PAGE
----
China says crude oil is still its main energy source

China says crude oil is still its main energy source

President Xi Jinping said that China must secure oil as its main source of energy. Xi's remarks to oil workers indicated that China still relies on fossil fuels for its industry.

Ummatimes - Reported by Bloomberg, on Thursday (10/21/2021) Xi visited an oil field in Shengli, eastern province of Shandong. The oil field is the largest field operated by China Petroleum & Chemical or Sinopec.

"Oil energy construction is very significant for our country. As a major manufacturing power, China must secure its energy supply in its own hands," Xi said.

1. China promises stable electricity supply amid energy transition

Even if China is committed to limiting greenhouse gas emissions, Xi's remarks signal that Beijing still uses crude oil as its main source of energy. Last month, Xi also visited a factory that processes coal into chemicals in Shaanxi Province.

Sinopec has positioned itself as a national leader in developing hydrogen as a clean energy source.

Chinese leaders are trying to minimize disruption as the energy crisis rattles the world's most important manufacturing hub. Last week, Premier Li Keqiang pledged to ensure electricity supply to factories, after saying the road to a greener economy needed to be supported by a stable energy supply.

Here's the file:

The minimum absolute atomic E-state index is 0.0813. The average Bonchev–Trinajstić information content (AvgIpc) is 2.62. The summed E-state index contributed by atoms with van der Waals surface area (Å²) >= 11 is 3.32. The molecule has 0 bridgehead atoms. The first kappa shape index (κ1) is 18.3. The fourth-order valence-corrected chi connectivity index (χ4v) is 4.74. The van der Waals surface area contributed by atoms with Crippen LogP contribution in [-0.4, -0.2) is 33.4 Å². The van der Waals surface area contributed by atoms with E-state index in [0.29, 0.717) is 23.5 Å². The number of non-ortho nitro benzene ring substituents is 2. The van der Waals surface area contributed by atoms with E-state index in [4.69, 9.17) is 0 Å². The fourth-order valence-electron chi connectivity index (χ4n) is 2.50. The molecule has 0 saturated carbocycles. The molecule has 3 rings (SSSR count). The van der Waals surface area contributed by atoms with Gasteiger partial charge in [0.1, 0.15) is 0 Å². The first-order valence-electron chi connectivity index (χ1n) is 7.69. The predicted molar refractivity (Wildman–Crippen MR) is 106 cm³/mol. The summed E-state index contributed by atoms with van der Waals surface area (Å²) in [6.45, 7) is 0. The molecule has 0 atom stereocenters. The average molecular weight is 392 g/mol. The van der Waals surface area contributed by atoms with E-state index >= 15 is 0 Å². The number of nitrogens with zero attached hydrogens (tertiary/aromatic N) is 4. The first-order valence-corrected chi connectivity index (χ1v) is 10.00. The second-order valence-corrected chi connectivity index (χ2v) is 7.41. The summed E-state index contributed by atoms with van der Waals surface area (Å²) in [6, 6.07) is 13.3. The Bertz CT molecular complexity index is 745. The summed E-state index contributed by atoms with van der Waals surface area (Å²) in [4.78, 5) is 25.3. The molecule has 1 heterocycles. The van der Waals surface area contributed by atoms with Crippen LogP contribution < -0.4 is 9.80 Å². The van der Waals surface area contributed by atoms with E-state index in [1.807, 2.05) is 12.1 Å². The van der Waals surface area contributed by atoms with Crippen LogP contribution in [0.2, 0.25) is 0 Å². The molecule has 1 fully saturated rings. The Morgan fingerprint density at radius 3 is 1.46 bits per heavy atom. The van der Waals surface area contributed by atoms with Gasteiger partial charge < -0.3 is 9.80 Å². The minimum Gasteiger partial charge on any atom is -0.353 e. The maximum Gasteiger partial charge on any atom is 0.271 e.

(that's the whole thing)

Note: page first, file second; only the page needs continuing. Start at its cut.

2. China promises not to fund coal projects overseas

Last month, Xi said his country would not fund coal-fired power projects overseas. On the contrary, China promised to help developing countries in promoting and increasing renewable green energy.

"China will increase support for other developing countries in developing green and low-carbon energy, and will not build new coal-fired power projects abroad," Xi said, quoted by Al Jazeera.

Xi's remarks follow policies that South Korea and Japan started in early 2021.

3. China's commitment is considered good to welcome COP26

China made its commitment hours after US President Joe Biden announced plans to double financial aid to poor countries. By 2024, Washington will provide $11.4 billion to help poor countries switch to cleaner energy.

While Xi's speech was not very detailed, the initiative could be a precious moment ahead of COP26, the UN's global climate talks in Glasgow, Scotland at the end of October.

“This is a very important moment,” said Xinyue Ma, an energy development finance expert at Boston University's Center for Global Development Policy.

So far there has been no change in Xi's intention to attend COP26. He was scheduled to attend the nearly two-week show online.